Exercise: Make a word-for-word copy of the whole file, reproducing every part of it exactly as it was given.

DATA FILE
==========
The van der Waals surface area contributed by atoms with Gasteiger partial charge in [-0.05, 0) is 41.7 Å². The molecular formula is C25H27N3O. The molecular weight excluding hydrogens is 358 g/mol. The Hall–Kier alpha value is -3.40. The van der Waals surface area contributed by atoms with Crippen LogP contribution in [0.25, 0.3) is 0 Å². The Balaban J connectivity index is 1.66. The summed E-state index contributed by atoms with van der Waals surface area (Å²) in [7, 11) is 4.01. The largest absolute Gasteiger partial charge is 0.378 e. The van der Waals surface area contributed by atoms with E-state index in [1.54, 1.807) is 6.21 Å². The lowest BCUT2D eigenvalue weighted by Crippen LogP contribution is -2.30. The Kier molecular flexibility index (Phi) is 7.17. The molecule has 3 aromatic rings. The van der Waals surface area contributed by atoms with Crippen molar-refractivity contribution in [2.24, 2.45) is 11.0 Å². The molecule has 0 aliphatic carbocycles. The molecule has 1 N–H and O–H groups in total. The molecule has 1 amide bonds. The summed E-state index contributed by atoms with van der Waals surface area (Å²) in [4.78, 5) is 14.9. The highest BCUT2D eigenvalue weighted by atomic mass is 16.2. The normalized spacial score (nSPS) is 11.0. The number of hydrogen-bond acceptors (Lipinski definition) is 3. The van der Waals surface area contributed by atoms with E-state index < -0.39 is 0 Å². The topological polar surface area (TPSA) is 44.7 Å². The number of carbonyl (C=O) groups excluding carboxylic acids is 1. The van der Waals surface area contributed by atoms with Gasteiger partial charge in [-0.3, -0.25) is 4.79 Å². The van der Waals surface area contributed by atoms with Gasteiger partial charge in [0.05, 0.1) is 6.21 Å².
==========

The van der Waals surface area contributed by atoms with Gasteiger partial charge in [-0.05, 0) is 41.7 Å². The molecular formula is C25H27N3O. The molecular weight excluding hydrogens is 358 g/mol. The Hall–Kier alpha value is -3.40. The van der Waals surface area contributed by atoms with Crippen LogP contribution in [0.25, 0.3) is 0 Å². The Balaban J connectivity index is 1.66. The summed E-state index contributed by atoms with van der Waals surface area (Å²) in [7, 11) is 4.01. The largest absolute Gasteiger partial charge is 0.378 e. The van der Waals surface area contributed by atoms with E-state index in [1.54, 1.807) is 6.21 Å². The lowest BCUT2D eigenvalue weighted by Crippen LogP contribution is -2.30. The Kier molecular flexibility index (Phi) is 7.17. The molecule has 3 aromatic rings. The van der Waals surface area contributed by atoms with Crippen molar-refractivity contribution in [2.24, 2.45) is 11.0 Å². The molecule has 0 aliphatic carbocycles. The molecule has 1 N–H and O–H groups in total. The molecule has 1 amide bonds. The summed E-state index contributed by atoms with van der Waals surface area (Å²) in [4.78, 5) is 14.9. The highest BCUT2D eigenvalue weighted by atomic mass is 16.2. The normalized spacial score (nSPS) is 11.0. The number of hydrogen-bond acceptors (Lipinski definition) is 3. The van der Waals surface area contributed by atoms with E-state index < -0.39 is 0 Å². The topological polar surface area (TPSA) is 44.7 Å². The number of carbonyl (C=O) groups excluding carboxylic acids is 1. The van der Waals surface area contributed by atoms with Gasteiger partial charge in [-0.3, -0.25) is 4.79 Å². The van der Waals surface area contributed by atoms with Gasteiger partial charge in [0.05, 0.1) is 6.21 Å².